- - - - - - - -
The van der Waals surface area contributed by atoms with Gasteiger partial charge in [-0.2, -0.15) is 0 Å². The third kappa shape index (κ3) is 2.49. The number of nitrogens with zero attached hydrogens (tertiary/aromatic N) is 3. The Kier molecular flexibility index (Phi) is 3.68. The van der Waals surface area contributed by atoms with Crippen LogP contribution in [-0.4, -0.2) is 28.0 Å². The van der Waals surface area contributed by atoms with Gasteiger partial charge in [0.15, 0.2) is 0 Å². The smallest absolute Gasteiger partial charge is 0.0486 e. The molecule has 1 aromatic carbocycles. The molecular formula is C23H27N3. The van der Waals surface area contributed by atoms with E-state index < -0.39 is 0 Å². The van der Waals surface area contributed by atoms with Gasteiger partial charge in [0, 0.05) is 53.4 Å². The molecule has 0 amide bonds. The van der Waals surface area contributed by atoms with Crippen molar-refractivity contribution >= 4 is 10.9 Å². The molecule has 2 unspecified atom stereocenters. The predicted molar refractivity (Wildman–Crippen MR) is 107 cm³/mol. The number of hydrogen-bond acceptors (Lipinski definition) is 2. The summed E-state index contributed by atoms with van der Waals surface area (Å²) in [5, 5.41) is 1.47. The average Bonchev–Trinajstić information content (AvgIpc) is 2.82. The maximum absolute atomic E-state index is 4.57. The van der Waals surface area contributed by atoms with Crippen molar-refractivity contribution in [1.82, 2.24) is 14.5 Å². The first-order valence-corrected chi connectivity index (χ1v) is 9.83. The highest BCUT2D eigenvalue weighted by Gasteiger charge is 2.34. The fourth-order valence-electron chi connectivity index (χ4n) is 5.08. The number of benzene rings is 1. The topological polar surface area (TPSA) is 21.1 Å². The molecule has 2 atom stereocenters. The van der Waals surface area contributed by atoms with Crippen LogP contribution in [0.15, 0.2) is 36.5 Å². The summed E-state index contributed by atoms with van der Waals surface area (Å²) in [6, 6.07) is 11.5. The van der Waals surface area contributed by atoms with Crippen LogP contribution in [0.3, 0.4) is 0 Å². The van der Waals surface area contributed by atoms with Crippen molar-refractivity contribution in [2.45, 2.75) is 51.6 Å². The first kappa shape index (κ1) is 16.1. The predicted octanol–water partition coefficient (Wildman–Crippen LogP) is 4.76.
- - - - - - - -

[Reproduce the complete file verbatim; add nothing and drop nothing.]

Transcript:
The van der Waals surface area contributed by atoms with Gasteiger partial charge in [-0.2, -0.15) is 0 Å². The third kappa shape index (κ3) is 2.49. The number of nitrogens with zero attached hydrogens (tertiary/aromatic N) is 3. The Kier molecular flexibility index (Phi) is 3.68. The van der Waals surface area contributed by atoms with Crippen LogP contribution in [-0.4, -0.2) is 28.0 Å². The van der Waals surface area contributed by atoms with Gasteiger partial charge in [0.15, 0.2) is 0 Å². The smallest absolute Gasteiger partial charge is 0.0486 e. The molecule has 1 aromatic carbocycles. The molecular formula is C23H27N3. The van der Waals surface area contributed by atoms with E-state index < -0.39 is 0 Å². The van der Waals surface area contributed by atoms with Gasteiger partial charge in [0, 0.05) is 53.4 Å². The molecule has 0 amide bonds. The van der Waals surface area contributed by atoms with Crippen molar-refractivity contribution >= 4 is 10.9 Å². The molecule has 2 unspecified atom stereocenters. The predicted molar refractivity (Wildman–Crippen MR) is 107 cm³/mol. The number of hydrogen-bond acceptors (Lipinski definition) is 2. The summed E-state index contributed by atoms with van der Waals surface area (Å²) in [5, 5.41) is 1.47. The average Bonchev–Trinajstić information content (AvgIpc) is 2.82. The maximum absolute atomic E-state index is 4.57. The van der Waals surface area contributed by atoms with Crippen molar-refractivity contribution in [1.82, 2.24) is 14.5 Å². The first-order valence-corrected chi connectivity index (χ1v) is 9.83. The highest BCUT2D eigenvalue weighted by Gasteiger charge is 2.34. The fourth-order valence-electron chi connectivity index (χ4n) is 5.08. The number of benzene rings is 1. The topological polar surface area (TPSA) is 21.1 Å². The molecule has 2 atom stereocenters. The van der Waals surface area contributed by atoms with Crippen LogP contribution in [0.15, 0.2) is 36.5 Å². The summed E-state index contributed by atoms with van der Waals surface area (Å²) in [6, 6.07) is 11.5. The van der Waals surface area contributed by atoms with Crippen LogP contribution in [0.3, 0.4) is 0 Å². The van der Waals surface area contributed by atoms with Crippen molar-refractivity contribution in [2.45, 2.75) is 51.6 Å². The first kappa shape index (κ1) is 16.1. The predicted octanol–water partition coefficient (Wildman–Crippen LogP) is 4.76.